When I was growing up in the 90s, I embraced AOL and Napster. Along with others of my generation, I fancied myself an agent of change. CDs and listening to music using a Walkman were things of the past; now, it was all about MP3s, file sharing, and Nomads. I was young, impatient, and imprudent: eh, we don’t need the old ways! But now, as we move from the hope and glory of the arrival of the 21st century, and march forward to do the hard work that makes up the real meat of this journey into the future, I have to ask myself: have I become the Old Guy?
Although technology does not bring a twinkle to my eye like it did in the 90s — I refuse to buy an iPad, on the grounds that, well, I just don’t have the money and am now too old to beg my parents to buy it for me (and, of course, I now finally understand the terrible positions I put them in when I was a kid) — I am not a total luddite. In fact, I do have an iPhone, and most of my personal writing projects rely on the iPhone’s convenient global communication features. The plane upon which I rest is a compromise between reality and nostalgia: whether we like it or not, the future is here. At the same time, I have the right to become the Old Guy: he who sticks up the walking cane of his fist and cries, “Save the books, you young whipper snappers!”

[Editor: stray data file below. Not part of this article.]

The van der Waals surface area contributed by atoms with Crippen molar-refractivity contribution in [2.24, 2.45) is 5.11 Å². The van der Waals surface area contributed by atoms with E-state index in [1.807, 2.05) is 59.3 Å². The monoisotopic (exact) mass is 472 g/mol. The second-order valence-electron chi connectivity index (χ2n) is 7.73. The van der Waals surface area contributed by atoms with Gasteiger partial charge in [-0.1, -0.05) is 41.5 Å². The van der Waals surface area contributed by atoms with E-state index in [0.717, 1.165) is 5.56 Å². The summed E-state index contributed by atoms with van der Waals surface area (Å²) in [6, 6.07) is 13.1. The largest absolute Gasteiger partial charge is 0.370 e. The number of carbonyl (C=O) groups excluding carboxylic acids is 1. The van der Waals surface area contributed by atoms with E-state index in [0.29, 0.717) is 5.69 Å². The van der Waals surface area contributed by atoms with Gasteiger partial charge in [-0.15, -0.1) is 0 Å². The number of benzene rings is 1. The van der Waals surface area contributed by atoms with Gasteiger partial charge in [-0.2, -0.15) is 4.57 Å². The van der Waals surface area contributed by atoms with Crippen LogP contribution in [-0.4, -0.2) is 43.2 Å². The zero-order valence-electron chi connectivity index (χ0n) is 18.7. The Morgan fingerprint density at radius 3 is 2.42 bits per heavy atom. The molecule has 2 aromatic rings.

And so, one Sunday morning, I found myself at Borders near AT&T Park. For me, the ballpark is church. I do my writing at Borders, where I can see the ballpark and regard it as the altar that I pray to for inspiration. Devotion to baseball: Old Guy quality number one. Next on that list is the fact that I was reading the thick Sunday edition of the San Francisco Chronicle. We live in a world where you can scroll through pages of books and entire newspapers with just one finger. Who puts up with sojourning through a hefty Sunday edition anymore? Well, I do, because a Sunday paper is not cold, distant, and soulless. My own soul connects with every crispy page, every vibrant photograph lovingly printed on a carefully designed column scheme. An iPad will never afford me the simple joy of reading an interesting article about the financial crisis, only to have it interrupted with a visually loud ad about a local used car dealer.